PIRATE  LIFE  : 1690 – 1713

“Such a vile crew of miscreants to whom it was a sport to do mischief, where prodigious drinking, monstrous cursing and swearing, hideous blasphemies and open defiance of heaven and contempt of hell itself was their constant employment unless when sleep sometimes abated the noise and revelling ...”

A statement made by a captured merchant ship captain held prisoner for a time by a pirate crew

Aboard a ship, there would be times when cruising when a lot of the crew were ‘off-watch’ and at ease to indulge themselves. There is no average or norm here - Blackbeard is noted as keeping his crews drunk for most of the time, yet Bartholomew Roberts is traditionally held to have ‘run a tight ship’. Most pirates seem to have smoked and drunk themselves into oblivion at regular intervals - or at the very least, enjoyed the liberty and freedom of being able to do so - and rarely put pen to paper but a few of their predecessors operating as ‘buccaneers’ had time to make observations and make notes in their journals which are now invaluable in trying to find out where they lived, where they went and what these sort of men did when not at sea taking prizes or were actively engaged in shore raids. It is to these we owe most of our knowledge of the early operational arrangements of buccaneers at places such as Campeche (Honduras) or on the island of Tortuga (off Haiti). Later, as their operational world began to shrink through increased naval activity and the tightening-up of civil administration, pirates did not enjoy many such ‘safe havens’ and resorted to using lonely islands, bays or coastal inlets as bases to refit and sell their stolen goods.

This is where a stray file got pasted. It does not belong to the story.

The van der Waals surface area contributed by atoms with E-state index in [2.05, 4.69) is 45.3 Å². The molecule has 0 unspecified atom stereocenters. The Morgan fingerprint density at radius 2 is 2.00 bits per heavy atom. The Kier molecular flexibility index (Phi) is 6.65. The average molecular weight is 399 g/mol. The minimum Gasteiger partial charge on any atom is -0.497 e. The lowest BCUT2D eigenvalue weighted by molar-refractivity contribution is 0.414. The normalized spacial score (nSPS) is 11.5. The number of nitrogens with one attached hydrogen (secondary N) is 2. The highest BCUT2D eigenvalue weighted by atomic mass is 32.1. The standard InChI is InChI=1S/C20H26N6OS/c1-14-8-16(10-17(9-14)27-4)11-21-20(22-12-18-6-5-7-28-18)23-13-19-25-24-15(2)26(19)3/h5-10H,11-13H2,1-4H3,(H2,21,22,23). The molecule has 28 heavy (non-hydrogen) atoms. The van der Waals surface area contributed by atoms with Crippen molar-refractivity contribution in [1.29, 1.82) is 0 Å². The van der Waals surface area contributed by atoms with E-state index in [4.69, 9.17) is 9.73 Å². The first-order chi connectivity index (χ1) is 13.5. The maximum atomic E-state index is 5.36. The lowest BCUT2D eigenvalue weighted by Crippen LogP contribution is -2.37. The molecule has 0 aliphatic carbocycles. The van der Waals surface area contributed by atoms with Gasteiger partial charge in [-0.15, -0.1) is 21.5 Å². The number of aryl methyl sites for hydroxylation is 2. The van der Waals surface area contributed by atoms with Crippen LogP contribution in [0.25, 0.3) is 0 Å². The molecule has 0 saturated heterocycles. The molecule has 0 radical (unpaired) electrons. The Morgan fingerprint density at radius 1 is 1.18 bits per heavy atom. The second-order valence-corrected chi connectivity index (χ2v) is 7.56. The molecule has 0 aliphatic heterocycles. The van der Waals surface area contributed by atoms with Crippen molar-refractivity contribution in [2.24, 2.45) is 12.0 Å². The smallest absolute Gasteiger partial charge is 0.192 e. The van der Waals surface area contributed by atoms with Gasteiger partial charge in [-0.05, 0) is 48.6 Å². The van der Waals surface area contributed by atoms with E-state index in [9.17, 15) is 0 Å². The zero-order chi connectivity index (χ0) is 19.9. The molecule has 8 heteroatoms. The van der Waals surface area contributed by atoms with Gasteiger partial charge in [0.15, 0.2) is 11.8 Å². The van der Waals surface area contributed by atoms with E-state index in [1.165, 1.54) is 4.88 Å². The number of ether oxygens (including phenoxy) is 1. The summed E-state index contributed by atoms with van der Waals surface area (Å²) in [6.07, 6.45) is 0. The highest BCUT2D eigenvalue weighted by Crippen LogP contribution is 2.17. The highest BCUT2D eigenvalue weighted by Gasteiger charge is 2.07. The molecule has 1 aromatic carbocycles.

The author on ‘anchor watch’ at dusk. Re-fitting a pirate ship required a good deal of new ironwork, cordage, timber and canvas and took many hours in a ‘safe’ anchorage…